TRYING by Joanna McClelland Glass, directed by Marti Maraden, with Caroline Cave and Paul Soles. Presented by CanStage in association with the National Arts Centre at CanStage Berkeley Street (26 Berkeley). Runs to June 11, Monday-Saturday 8 pm, matinees Wednesday 1:30 pm and Saturday 2 pm. $27-$51, stu $20, some Monday pwyc and rush seats. 416-368-3110. Rating: NNN Rating: NNN
Joanna McClelland Glass's trying can be just that. Its dialogue is sometimes well crafted and the performances are fine, but the story is utterly predictable.
The semi-autobiographical piece, set in 1967 Washington, DC, brings together the 81-year-old retired, cantankerous Judge Biddle (Paul Soles) and Sarah ( Caroline Cave ), the spunky 25-year-old Saskatchewan woman hired by Biddle's wife to help with his business affairs.
This is, remember, the era of steno pads and carbon paper rather than computer discs, e-mail and desktop printers, so the interaction between the pair is frequent and potentially dramatic.
But within minutes you know that while they're going to quarrel and create sparks, they'll eventually learn to appreciate each other even though she's a "prairie populist" and he's a "privileged patrician" who's particular about diction.
Glass has given each character some nice touches, such as Biddle's awareness of his approaching mortality and his secretary's poetic memories of a prairie spring, but Sarah is less fully written.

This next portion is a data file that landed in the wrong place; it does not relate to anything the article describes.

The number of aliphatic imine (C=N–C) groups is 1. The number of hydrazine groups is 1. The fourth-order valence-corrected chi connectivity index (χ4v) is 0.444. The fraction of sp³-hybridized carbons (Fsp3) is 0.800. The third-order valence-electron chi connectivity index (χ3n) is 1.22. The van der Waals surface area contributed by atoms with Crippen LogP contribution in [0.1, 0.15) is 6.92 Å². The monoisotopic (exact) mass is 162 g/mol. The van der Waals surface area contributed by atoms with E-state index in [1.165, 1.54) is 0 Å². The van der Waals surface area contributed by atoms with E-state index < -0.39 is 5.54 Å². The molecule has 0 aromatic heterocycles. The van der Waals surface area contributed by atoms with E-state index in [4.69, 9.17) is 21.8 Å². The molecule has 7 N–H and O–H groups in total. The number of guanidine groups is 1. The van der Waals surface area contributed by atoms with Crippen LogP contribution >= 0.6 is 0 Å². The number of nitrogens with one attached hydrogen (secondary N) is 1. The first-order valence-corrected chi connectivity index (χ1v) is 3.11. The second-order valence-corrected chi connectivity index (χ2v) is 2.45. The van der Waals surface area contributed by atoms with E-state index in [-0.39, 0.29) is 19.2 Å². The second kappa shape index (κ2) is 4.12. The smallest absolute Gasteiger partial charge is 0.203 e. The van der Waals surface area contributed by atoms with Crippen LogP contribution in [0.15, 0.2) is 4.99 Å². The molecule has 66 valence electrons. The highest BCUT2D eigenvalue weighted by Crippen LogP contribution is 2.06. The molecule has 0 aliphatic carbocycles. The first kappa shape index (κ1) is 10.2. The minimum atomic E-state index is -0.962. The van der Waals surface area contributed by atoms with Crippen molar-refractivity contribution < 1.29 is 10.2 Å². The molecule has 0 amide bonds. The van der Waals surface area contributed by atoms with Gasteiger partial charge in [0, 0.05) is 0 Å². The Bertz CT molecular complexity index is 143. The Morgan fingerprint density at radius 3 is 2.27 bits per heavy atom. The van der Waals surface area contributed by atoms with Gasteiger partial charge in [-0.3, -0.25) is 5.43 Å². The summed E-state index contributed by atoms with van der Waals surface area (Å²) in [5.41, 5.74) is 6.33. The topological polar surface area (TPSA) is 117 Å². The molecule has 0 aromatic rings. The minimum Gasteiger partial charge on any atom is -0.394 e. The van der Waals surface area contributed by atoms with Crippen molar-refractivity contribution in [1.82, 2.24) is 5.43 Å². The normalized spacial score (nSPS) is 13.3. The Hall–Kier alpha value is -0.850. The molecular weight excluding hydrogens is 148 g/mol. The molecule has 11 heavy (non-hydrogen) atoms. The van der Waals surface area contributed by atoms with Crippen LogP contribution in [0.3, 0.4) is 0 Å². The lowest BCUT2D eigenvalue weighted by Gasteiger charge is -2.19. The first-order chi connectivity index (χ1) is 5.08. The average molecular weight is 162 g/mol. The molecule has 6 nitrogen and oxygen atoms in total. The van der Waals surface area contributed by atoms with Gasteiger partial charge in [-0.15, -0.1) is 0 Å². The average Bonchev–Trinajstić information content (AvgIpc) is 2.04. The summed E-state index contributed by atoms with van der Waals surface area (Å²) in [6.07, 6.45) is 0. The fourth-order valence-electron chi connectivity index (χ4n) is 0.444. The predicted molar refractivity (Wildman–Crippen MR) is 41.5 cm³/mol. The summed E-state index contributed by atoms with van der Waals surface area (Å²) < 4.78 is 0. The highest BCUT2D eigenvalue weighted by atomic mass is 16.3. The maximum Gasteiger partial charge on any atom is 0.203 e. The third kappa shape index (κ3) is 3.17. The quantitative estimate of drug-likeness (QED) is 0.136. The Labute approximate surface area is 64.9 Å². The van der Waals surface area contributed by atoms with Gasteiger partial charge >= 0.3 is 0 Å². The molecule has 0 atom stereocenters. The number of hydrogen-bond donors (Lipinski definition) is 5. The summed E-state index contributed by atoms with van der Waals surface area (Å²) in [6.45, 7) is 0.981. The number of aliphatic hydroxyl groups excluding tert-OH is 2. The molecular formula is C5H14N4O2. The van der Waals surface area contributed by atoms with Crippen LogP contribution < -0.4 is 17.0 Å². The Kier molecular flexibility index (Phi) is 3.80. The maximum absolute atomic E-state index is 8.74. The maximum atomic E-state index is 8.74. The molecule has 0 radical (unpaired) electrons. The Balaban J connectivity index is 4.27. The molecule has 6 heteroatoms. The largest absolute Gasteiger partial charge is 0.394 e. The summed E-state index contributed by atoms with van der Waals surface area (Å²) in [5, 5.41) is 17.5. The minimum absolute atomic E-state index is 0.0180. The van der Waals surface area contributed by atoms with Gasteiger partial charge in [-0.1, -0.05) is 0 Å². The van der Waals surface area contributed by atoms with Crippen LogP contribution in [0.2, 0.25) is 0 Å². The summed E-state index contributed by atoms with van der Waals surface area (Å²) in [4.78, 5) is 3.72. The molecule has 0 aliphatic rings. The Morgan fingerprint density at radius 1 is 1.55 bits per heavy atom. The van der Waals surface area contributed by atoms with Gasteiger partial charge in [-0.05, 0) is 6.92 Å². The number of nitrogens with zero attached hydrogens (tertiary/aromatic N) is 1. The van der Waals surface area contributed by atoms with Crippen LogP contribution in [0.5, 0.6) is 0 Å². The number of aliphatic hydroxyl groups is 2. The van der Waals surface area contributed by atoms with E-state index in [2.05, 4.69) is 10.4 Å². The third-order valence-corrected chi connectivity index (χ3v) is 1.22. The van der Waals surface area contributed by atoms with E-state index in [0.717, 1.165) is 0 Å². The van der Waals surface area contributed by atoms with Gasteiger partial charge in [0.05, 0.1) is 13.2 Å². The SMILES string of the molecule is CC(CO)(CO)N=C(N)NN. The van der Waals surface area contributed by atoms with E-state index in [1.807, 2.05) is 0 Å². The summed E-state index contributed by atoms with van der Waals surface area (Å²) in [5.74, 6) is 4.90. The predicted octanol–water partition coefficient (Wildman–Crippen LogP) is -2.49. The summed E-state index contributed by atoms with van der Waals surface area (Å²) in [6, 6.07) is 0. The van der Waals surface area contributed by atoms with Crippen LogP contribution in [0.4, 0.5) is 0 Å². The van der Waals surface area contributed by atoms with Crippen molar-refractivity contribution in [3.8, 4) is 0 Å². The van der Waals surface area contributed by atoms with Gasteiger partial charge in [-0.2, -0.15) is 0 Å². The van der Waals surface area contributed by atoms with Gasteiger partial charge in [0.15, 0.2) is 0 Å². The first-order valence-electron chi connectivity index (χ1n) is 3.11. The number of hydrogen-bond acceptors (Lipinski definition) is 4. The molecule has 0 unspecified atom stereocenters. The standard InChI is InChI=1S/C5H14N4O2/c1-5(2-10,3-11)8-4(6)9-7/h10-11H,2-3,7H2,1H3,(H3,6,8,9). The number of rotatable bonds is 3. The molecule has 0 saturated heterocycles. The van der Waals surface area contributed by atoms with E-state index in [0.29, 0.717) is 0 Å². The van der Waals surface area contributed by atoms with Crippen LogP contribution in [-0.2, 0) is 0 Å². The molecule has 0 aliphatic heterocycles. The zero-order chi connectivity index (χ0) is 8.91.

On the other hand, we get glimpses of Biddle's history; he was U.S. attorney general, a key judge at the Nuremberg trials, and divulges some unhappy personal memories. The forgetful man of today won't let anyone else adjust his office heating system and has to have the last word in every conversation.
The performances rev things up a notch. Cave, always generous with her emotions, creates a heartfelt secretary who sometimes coddles, sometimes confronts her demanding boss; she can make a tart statement simply by snatching some letters off Biddle's desk. Soles, sometimes searching for a line, reveals Biddle's physical and psychological pains as well as the man's well-hidden concern for others. But he's not helped by director Marti Maraden 's occasionally slow pacing.
Too bad they're working with a sentimental script that would do better on TV as a Hallmark Hall Of Fame presentation.